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Saturday, September 10, 2011

No. 68 A long ago visit to the Cape

Leaving Diamond City on foot early in the morning of December 31, 1897, two young visitors from Utah made their way to Cape Lookout across a narrow ditch that later would grow into Bardens Inlet. They spent the entire day exploring the lighthouse and life-saving station that were focal points of the village, and were plainly fascinated with what they saw and heard.
Cape Lookout Lighthouse photo taken in 1913

What they found, and how they described it in their journals, paints a vivid and unique picture of the Cape at the close of the Nineteenth Century. It remains important because their impressions were uncolored by any previous experience at the coast or among the seamen whose livelihood depended on both the lighthouse and the life-saving service.

When visited by Elders John Telford and William Hansen, the Cape Lookout Lighthouse had been in use for half a century, but the day-to-day routine of the keepers was almost exactly the same as it had been when the light first illuminated in 1859. Changes would come rapidly after the turn of the century, so their description might be among the last ones available of the original lighthouse and lifesaving routines.

Once at the Cape, and upon making the acquaintance of Mr. John Davis, the keeper of the Lighthouse, they were taken on a guided tour of the structure that still overlooks Lookout Point. William Hansen, ever the avid listener, vividly detailed what he learned.

“The Lighthouse was 156 feet high. The walls at the bottom were eighteen feet through, and at the top were four feet wide. The large lamp burned seven gallons and one quart of oil each night. When the nights were clear and no fog, this light could be seen forty miles out in the ocean. When the day was gloomy and foggy, this light was burning all the time. We climbed the long winding iron steps from the bottom to the top.

Elder William Hansen in 1897
Elder John Telford in 1897
“When we went on the outside we found a porch, or walk, all around the tower about three feet wide. A heavy iron rail was around it too, which one could hold. The wind was blowing hard up on top of the Lighthouse but there was no wind below. We could see for miles and miles, and could also see small and large ships out on the ocean.”

Leaving the Lighthouse and heading toward the Life-Saving Station, the travelers encountered what they described as a sandstorm. In the course of their two-mile walk, the wind blowing in off of the ocean began to hurl the light, dry beach sand into their faces. By the time they reached the station their faces were sore, "… so much so that when [they] would wipe them with [their] handkerchiefs, blood would show on them."

At the Life-Saving Station they found eight men including the Captain and cook. All seemed happy to meet the visitors and the Captain, William Howard Gaskill, was particularly gracious and courteous. The Elders were impressed by the orderly nature of both the personnel and facilities at the station. "Everything was in its proper place. The men [were] all dressed in white, neat and clean, as was also the building, both inside and out."

After enjoying a fish dinner, "and all that went with it," Captain Gaskill showed his guests around the station. William Hansen's delight in that experience is readily evident in his description of what they saw and heard.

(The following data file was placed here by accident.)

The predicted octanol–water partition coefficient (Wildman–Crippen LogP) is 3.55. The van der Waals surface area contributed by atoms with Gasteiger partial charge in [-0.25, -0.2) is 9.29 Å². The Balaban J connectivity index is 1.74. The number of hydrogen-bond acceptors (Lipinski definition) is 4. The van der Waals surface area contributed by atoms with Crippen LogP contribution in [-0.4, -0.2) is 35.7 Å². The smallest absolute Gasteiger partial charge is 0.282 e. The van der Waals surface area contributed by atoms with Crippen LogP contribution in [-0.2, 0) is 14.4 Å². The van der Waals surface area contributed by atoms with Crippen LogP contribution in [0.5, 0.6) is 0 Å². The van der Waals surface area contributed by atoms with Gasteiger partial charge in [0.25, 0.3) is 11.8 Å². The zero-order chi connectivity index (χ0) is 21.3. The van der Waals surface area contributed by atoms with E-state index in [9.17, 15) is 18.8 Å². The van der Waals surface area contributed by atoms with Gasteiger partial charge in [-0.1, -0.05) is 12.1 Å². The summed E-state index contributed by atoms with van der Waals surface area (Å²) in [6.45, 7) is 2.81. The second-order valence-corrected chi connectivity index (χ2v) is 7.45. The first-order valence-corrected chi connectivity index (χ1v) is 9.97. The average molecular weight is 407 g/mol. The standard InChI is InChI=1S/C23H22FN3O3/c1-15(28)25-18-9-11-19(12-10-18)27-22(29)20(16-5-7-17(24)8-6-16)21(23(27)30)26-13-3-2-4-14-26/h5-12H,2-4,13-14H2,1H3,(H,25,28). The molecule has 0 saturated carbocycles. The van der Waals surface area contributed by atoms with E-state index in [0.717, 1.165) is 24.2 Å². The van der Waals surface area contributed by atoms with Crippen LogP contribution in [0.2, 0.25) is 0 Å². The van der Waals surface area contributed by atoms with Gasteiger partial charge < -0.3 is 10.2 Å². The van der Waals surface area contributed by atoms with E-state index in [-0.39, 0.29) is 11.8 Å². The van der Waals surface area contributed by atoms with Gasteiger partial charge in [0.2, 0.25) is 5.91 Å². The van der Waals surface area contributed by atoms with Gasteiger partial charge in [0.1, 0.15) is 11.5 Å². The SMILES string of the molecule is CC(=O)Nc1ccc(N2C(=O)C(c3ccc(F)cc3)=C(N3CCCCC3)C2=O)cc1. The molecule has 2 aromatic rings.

“The building had a tower on it that was sixty feet high. Here was a small room with windows all around it so that one could see in all directions. One man was stationed there night and day. The purpose of this man was to discover when a shipwreck took place. Then he would give the alarm to the entire crew and he with all the others would set out to give help to those in distress.

“They had a long wagon on which was a large long-boat. This boat was so built that it was waterproof, with a door on top which could be closed and would keep the water out. Then they had a large pair of mules already to jump under the harness… and was hitched to a wagon in a very few moments. Then it was up to the mules to take this wagon down to the shore in the direction where the wreck could be seen. To this wagon was also fastened a small cannon. 

“In this cannon was loaded a heavy weight in the shape of a bullet with a rope attached to it. When shot out over the water it would go for miles. This would reach the boat or ship in distress and the life savers would be placed or fastened on this rope and drawn into shore. They had a practice every Tuesday and Friday afternoon at three o'clock.

“When night set in two men from the life-saving station would go to the shore and patrol from six to nine. Then two other men would take their places until midnight. Hence four changes were made each night. These men, when reaching the shore, had a distance of two miles to walk. At the end of each was a post with a clock fastened to the post. This clock would be adjusted by the man, thereby letting the Captain know that they had done their duty…

“During the day time, if a ship passed … and wished to commune with the station they would raise a flag on the highest mast. In turn, the man in the tower would raise his flag, and in this manner a conversation would be carried on. While we were there, a ship passed and the man in the tower informed the crew on board the ship that "two Mormon Elders" were at the station, giving our names and where we were from.

(From the Missionary Journal of William Hansen as quoted in my earlier book, “Strengthened by the Storm.”)


  1. I will be forever thankful to those missionaries who give us our best glimpse of our families' sacred homeland.

  2. My grandfather was Captain William Howard Gaskill who is the captain at the life-saving station mentioned in this article.